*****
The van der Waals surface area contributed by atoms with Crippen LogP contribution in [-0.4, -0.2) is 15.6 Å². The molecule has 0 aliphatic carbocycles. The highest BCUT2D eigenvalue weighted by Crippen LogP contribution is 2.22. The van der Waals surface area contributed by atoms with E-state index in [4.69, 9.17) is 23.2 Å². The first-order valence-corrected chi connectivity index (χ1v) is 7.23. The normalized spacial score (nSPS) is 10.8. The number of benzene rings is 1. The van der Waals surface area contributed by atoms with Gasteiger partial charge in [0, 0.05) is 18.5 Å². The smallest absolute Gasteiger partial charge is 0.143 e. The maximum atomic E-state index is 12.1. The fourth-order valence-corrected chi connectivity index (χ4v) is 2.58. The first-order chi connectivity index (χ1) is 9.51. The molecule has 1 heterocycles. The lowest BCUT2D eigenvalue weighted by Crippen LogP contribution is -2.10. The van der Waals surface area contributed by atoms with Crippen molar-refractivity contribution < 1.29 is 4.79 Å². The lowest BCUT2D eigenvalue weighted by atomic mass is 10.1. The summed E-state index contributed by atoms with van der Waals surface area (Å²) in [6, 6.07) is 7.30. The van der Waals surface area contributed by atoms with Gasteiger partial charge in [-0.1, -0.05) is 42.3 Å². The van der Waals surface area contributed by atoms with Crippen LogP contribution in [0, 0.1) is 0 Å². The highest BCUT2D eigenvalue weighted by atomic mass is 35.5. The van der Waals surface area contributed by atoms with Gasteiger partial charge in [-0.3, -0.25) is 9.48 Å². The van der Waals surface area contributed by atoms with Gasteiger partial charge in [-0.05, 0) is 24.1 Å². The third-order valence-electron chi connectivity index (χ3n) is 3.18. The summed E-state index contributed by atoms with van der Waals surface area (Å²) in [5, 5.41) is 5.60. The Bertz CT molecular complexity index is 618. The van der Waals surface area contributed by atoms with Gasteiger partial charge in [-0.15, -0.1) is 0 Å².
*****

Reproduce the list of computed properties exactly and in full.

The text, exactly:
The van der Waals surface area contributed by atoms with Crippen LogP contribution in [-0.4, -0.2) is 15.6 Å². The molecule has 0 aliphatic carbocycles. The highest BCUT2D eigenvalue weighted by Crippen LogP contribution is 2.22. The van der Waals surface area contributed by atoms with E-state index in [4.69, 9.17) is 23.2 Å². The first-order valence-corrected chi connectivity index (χ1v) is 7.23. The normalized spacial score (nSPS) is 10.8. The number of benzene rings is 1. The van der Waals surface area contributed by atoms with Gasteiger partial charge in [0, 0.05) is 18.5 Å². The smallest absolute Gasteiger partial charge is 0.143 e. The maximum atomic E-state index is 12.1. The fourth-order valence-corrected chi connectivity index (χ4v) is 2.58. The first-order chi connectivity index (χ1) is 9.51. The molecule has 1 heterocycles. The lowest BCUT2D eigenvalue weighted by Crippen LogP contribution is -2.10. The van der Waals surface area contributed by atoms with Crippen molar-refractivity contribution < 1.29 is 4.79 Å². The lowest BCUT2D eigenvalue weighted by atomic mass is 10.1. The summed E-state index contributed by atoms with van der Waals surface area (Å²) in [6, 6.07) is 7.30. The van der Waals surface area contributed by atoms with Gasteiger partial charge in [-0.1, -0.05) is 42.3 Å². The van der Waals surface area contributed by atoms with Crippen LogP contribution in [0, 0.1) is 0 Å². The highest BCUT2D eigenvalue weighted by atomic mass is 35.5. The van der Waals surface area contributed by atoms with Gasteiger partial charge in [-0.3, -0.25) is 9.48 Å². The van der Waals surface area contributed by atoms with Gasteiger partial charge in [-0.05, 0) is 24.1 Å². The third-order valence-electron chi connectivity index (χ3n) is 3.18. The summed E-state index contributed by atoms with van der Waals surface area (Å²) in [5, 5.41) is 5.60. The Bertz CT molecular complexity index is 618. The van der Waals surface area contributed by atoms with Gasteiger partial charge in [-0.15, -0.1) is 0 Å².